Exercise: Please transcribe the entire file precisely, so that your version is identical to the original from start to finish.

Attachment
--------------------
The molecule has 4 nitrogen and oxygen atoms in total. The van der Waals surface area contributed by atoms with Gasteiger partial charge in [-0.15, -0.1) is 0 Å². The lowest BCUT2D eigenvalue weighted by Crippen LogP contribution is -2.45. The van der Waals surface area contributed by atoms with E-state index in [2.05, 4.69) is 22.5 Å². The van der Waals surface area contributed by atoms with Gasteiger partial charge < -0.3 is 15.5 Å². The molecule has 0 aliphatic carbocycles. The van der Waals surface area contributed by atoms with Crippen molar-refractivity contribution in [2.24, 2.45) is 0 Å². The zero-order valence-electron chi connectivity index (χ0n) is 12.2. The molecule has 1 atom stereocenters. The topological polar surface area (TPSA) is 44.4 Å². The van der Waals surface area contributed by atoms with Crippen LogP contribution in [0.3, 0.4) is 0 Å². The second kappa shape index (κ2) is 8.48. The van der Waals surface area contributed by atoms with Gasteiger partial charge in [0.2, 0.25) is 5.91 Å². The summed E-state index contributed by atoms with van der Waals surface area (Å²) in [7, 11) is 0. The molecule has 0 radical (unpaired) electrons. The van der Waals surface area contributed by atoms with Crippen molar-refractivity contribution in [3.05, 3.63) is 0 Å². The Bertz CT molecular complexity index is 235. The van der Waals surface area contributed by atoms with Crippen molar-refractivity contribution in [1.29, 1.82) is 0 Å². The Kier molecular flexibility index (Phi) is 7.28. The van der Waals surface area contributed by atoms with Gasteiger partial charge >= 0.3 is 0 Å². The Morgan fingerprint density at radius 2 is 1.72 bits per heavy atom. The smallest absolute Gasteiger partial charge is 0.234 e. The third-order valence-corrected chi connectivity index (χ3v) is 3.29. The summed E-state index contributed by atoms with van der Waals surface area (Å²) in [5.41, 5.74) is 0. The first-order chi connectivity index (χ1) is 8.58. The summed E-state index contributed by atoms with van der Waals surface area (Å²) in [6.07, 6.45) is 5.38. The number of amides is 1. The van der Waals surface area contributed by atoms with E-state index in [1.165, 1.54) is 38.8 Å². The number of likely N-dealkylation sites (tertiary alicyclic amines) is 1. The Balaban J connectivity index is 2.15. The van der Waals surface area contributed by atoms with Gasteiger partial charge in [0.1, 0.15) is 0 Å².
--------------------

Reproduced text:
The molecule has 4 nitrogen and oxygen atoms in total. The van der Waals surface area contributed by atoms with Gasteiger partial charge in [-0.15, -0.1) is 0 Å². The lowest BCUT2D eigenvalue weighted by Crippen LogP contribution is -2.45. The van der Waals surface area contributed by atoms with E-state index in [2.05, 4.69) is 22.5 Å². The van der Waals surface area contributed by atoms with Gasteiger partial charge < -0.3 is 15.5 Å². The molecule has 0 aliphatic carbocycles. The van der Waals surface area contributed by atoms with Crippen molar-refractivity contribution in [2.24, 2.45) is 0 Å². The zero-order valence-electron chi connectivity index (χ0n) is 12.2. The molecule has 1 atom stereocenters. The topological polar surface area (TPSA) is 44.4 Å². The van der Waals surface area contributed by atoms with Crippen LogP contribution in [0.3, 0.4) is 0 Å². The second kappa shape index (κ2) is 8.48. The van der Waals surface area contributed by atoms with Gasteiger partial charge in [0.2, 0.25) is 5.91 Å². The summed E-state index contributed by atoms with van der Waals surface area (Å²) in [7, 11) is 0. The molecule has 0 radical (unpaired) electrons. The van der Waals surface area contributed by atoms with Crippen molar-refractivity contribution in [3.05, 3.63) is 0 Å². The Bertz CT molecular complexity index is 235. The van der Waals surface area contributed by atoms with Crippen molar-refractivity contribution in [1.29, 1.82) is 0 Å². The Kier molecular flexibility index (Phi) is 7.28. The van der Waals surface area contributed by atoms with Gasteiger partial charge >= 0.3 is 0 Å². The Morgan fingerprint density at radius 2 is 1.72 bits per heavy atom. The smallest absolute Gasteiger partial charge is 0.234 e. The third-order valence-corrected chi connectivity index (χ3v) is 3.29. The summed E-state index contributed by atoms with van der Waals surface area (Å²) in [5.41, 5.74) is 0. The first-order chi connectivity index (χ1) is 8.58. The summed E-state index contributed by atoms with van der Waals surface area (Å²) in [6.07, 6.45) is 5.38. The number of amides is 1. The van der Waals surface area contributed by atoms with E-state index in [1.165, 1.54) is 38.8 Å². The number of likely N-dealkylation sites (tertiary alicyclic amines) is 1. The Balaban J connectivity index is 2.15. The van der Waals surface area contributed by atoms with Gasteiger partial charge in [0.1, 0.15) is 0 Å².